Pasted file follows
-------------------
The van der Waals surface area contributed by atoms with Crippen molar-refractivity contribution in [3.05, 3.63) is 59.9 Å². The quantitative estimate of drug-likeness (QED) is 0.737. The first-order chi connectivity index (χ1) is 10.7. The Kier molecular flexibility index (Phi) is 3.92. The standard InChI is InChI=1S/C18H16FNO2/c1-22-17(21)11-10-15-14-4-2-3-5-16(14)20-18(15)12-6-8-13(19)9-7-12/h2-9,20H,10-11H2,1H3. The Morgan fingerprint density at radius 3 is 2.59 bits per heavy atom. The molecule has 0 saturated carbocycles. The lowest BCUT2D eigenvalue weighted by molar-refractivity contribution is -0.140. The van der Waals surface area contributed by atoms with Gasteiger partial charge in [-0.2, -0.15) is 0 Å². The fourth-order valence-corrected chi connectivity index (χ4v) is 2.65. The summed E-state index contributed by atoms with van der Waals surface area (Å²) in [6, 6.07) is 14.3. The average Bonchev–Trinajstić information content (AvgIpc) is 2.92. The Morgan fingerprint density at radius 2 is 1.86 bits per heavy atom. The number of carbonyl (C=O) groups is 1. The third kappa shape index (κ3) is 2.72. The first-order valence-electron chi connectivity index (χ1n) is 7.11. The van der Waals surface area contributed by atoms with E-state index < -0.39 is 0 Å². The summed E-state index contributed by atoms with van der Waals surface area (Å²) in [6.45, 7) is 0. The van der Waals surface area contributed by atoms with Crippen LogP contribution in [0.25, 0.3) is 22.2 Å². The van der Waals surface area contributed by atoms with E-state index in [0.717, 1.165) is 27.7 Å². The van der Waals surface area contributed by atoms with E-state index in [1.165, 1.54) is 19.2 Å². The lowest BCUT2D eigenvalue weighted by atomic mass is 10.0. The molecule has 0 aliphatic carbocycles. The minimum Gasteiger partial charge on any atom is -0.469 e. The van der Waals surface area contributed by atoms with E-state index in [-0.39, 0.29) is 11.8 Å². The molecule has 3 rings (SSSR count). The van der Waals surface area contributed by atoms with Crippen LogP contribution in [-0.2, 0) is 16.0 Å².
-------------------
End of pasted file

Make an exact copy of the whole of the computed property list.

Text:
The van der Waals surface area contributed by atoms with Crippen molar-refractivity contribution in [3.05, 3.63) is 59.9 Å². The quantitative estimate of drug-likeness (QED) is 0.737. The first-order chi connectivity index (χ1) is 10.7. The Kier molecular flexibility index (Phi) is 3.92. The standard InChI is InChI=1S/C18H16FNO2/c1-22-17(21)11-10-15-14-4-2-3-5-16(14)20-18(15)12-6-8-13(19)9-7-12/h2-9,20H,10-11H2,1H3. The Morgan fingerprint density at radius 3 is 2.59 bits per heavy atom. The molecule has 0 saturated carbocycles. The lowest BCUT2D eigenvalue weighted by molar-refractivity contribution is -0.140. The van der Waals surface area contributed by atoms with Gasteiger partial charge in [-0.2, -0.15) is 0 Å². The fourth-order valence-corrected chi connectivity index (χ4v) is 2.65. The summed E-state index contributed by atoms with van der Waals surface area (Å²) in [6, 6.07) is 14.3. The average Bonchev–Trinajstić information content (AvgIpc) is 2.92. The Morgan fingerprint density at radius 2 is 1.86 bits per heavy atom. The number of carbonyl (C=O) groups is 1. The third kappa shape index (κ3) is 2.72. The first-order valence-electron chi connectivity index (χ1n) is 7.11. The van der Waals surface area contributed by atoms with E-state index < -0.39 is 0 Å². The summed E-state index contributed by atoms with van der Waals surface area (Å²) in [6.45, 7) is 0. The van der Waals surface area contributed by atoms with Crippen LogP contribution in [0.25, 0.3) is 22.2 Å². The van der Waals surface area contributed by atoms with E-state index in [0.717, 1.165) is 27.7 Å². The van der Waals surface area contributed by atoms with E-state index in [1.165, 1.54) is 19.2 Å². The lowest BCUT2D eigenvalue weighted by atomic mass is 10.0. The molecule has 0 aliphatic carbocycles. The minimum Gasteiger partial charge on any atom is -0.469 e. The van der Waals surface area contributed by atoms with E-state index in [-0.39, 0.29) is 11.8 Å². The molecule has 3 rings (SSSR count). The van der Waals surface area contributed by atoms with Crippen LogP contribution in [-0.2, 0) is 16.0 Å².